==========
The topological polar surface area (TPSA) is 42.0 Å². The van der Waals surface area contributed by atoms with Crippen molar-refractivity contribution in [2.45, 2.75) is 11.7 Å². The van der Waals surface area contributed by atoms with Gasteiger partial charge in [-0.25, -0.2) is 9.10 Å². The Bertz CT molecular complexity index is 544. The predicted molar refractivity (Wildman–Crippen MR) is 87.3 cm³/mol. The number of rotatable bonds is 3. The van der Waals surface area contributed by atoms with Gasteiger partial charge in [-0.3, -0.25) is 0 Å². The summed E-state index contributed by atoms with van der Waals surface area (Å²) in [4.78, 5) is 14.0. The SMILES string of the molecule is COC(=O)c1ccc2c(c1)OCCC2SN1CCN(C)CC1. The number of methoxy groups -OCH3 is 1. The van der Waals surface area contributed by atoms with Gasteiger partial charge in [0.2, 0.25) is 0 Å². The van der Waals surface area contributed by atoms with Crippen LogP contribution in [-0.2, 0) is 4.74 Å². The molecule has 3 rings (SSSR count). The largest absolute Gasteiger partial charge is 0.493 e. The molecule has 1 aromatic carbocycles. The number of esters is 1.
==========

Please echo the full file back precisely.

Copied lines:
The topological polar surface area (TPSA) is 42.0 Å². The van der Waals surface area contributed by atoms with Crippen molar-refractivity contribution in [2.45, 2.75) is 11.7 Å². The van der Waals surface area contributed by atoms with Gasteiger partial charge in [-0.25, -0.2) is 9.10 Å². The Bertz CT molecular complexity index is 544. The predicted molar refractivity (Wildman–Crippen MR) is 87.3 cm³/mol. The number of rotatable bonds is 3. The van der Waals surface area contributed by atoms with Gasteiger partial charge in [-0.3, -0.25) is 0 Å². The summed E-state index contributed by atoms with van der Waals surface area (Å²) in [4.78, 5) is 14.0. The SMILES string of the molecule is COC(=O)c1ccc2c(c1)OCCC2SN1CCN(C)CC1. The number of methoxy groups -OCH3 is 1. The van der Waals surface area contributed by atoms with Gasteiger partial charge in [0.2, 0.25) is 0 Å². The van der Waals surface area contributed by atoms with Crippen LogP contribution in [-0.2, 0) is 4.74 Å². The molecule has 3 rings (SSSR count). The largest absolute Gasteiger partial charge is 0.493 e. The molecule has 1 aromatic carbocycles. The number of esters is 1.